The move towards flexible working has been positive for many people; it has allowed parents to home school their children, given people greater schedule control and, for many, improved their work-life balance. However, the lines between home life and work-life have become blurred so, the office is never more than a few clicks away. It can make it difficult for people prone to overworking or who use overworking as an unhealthy coping mechanism, to switch off.
Why are some people prone to overworking?
Research conducted in 2012 by NPR came to a surprising conclusion; mothers who worked full time reported having better mental health than mothers who worked part-time or not at all. The findings showed that mothers found juggling family responsibilities more stressful and less structured than the demands of their work life. Perhaps it is because family life is complicated with emotions, which do not factor in at work as much, and, for those mothers, going to work can be more of a break than being at home. However, some people overwork through feelings of obligation, guilt, pride, ambition and a strong desire to prove themselves worthy. These feelings can lead to an unhealthy compulsion to work long hours without taking breaks, which will harm health, wellbeing and productivity.
What are the consequences of overworking?
Some people will justify overworking as creating a sense of control and even as a haven away from family stress. However, leaders should monitor this behaviour because overworking will have detrimental, long-term implications for their people and the business. Research shows that overworking will reduce overall productivity as people who work long hours are subconsciously prone to engage in meaningless tasks to give their brains a break. Fewer breaks also leads to burnout, impaired sleep, impaired memory, substance abuse and heart disease. A report published by the CMI highlighted those busy employees often take on too much, and therefore, rush through tasks, make more mistakes and miss important deadlines.
Although this is terrible for the individual who has overworked, it also has a detrimental effect on the business’s bottom line through low attrition rates, high recruitment costs, loss of productivity, reduced creativity and innovation and higher health insurance costs. The World Health Organisation (WHO) conducted the first global study into overworking in 2016 and found that more than 745,000 people die annually due to stress-related illnesses caused by long working hours.
Spotting the signs of overworking
Leaders can advise their teams to take regular breaks, not log in on the weekends or holidays and finish working by an agreed time of the day. However, it is difficult to enforce this when many people now work remotely and are adults with free will. So, leaders must be vigilant to the signs and symptoms of overworking to offer advice and support to prevent overworking from becoming an unhealthy habit.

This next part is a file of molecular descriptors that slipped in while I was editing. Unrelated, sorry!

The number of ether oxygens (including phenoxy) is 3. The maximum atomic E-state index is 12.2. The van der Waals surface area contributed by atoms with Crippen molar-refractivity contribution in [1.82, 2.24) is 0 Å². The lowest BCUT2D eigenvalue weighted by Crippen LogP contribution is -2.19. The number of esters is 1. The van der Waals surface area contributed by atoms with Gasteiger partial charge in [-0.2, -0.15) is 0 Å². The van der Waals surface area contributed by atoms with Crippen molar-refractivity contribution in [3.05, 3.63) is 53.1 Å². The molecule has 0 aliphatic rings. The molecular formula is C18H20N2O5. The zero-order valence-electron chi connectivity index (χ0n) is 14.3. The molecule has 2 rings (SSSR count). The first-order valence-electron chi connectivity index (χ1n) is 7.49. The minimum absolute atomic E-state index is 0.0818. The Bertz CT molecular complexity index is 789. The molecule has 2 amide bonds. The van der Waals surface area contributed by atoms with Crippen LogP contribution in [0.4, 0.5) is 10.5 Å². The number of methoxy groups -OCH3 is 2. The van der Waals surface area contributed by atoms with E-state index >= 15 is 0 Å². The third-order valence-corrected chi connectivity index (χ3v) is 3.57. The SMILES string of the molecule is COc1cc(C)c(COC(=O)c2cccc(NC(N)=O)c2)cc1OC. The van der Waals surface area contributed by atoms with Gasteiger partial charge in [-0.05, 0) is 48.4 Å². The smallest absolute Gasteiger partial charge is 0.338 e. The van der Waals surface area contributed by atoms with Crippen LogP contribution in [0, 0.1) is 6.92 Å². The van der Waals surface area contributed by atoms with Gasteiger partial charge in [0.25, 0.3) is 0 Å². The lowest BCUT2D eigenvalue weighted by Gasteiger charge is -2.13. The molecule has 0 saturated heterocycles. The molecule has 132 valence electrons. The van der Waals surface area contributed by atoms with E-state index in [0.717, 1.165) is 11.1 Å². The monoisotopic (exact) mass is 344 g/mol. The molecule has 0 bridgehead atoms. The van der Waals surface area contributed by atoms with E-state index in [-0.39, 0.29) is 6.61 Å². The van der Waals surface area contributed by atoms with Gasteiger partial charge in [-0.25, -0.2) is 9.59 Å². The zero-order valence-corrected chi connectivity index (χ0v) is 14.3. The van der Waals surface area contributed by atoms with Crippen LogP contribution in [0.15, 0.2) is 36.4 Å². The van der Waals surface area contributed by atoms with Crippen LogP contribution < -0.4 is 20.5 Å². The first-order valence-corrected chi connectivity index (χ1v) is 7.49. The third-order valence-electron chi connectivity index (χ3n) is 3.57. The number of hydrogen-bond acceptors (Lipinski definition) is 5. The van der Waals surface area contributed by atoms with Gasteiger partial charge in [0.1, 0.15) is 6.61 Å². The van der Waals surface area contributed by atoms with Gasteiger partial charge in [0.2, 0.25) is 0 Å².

Common signs that a team member might be overworking include: being sleep-deprived, lacking in energy, experiencing insomnia, gaining or losing weight, being easily distracted, having a weak immune system, becoming irritable or angry and have trouble balancing work/life priorities.
How to approach a member of your team who seems overworked?
At Marshall Centre, we are lucky to have 100% of our management team qualified in Mental Health First Aid. This course equips the team to spot the signs of mental ill-health, approach those who need support, offer initial comfort and signpost to additional support.
It can be difficult admitting when help is needed, so many stay silent, hoping that someone will approach them first. Trying to address overworking in a formal setting or a performance review may not be the best approach. It might lead to feeling like work ethic is under question or too many mistakes are happening and, therefore, there is a risk of disciplinary action. Instead, try inviting them to take a coffee break or extended lunch with you. In doing so, you will let that person know that breaks are acceptable and expected. It will also get them to step away from work into a neutral, non-threatening environment. Asking open-ended questions (questions without a yes or a no answer) will encourage people talk freely about how they are feeling. Labelling emotions or making non-judgemental observations will also help them open up.
“I have noticed that you seem a bit low in energy lately, tell me more about how you are feeling?”
“You seemed a bit frustrated earlier, can I ask what happened?”.
How can leaders discourage overworking?
Your business employs people who will make their own decisions based on what they believe is right for them. There may be the odd occasion where it is necessary to work extended hours to meet a tight deadline or attend an event. However, it is vital to create a culture where overworking is seen as a rarity and not an expectation. Leaders who understand the value of a healthy, happy workforce to their business will set the standard for a culture of care where people are seen as more than just their job role.
To ensure your people do not feel the need to overwork:
- Set clear expectations about project outcomes and what deliverables to prioritise.
- Ensure that team goals align with strategic goals to focus people on the tasks that must be completed and not on tasks that can wait.
- Encourage your employees to unplug and enjoy activities that are not work-related at lunchtime, the end of the day or when they take holidays.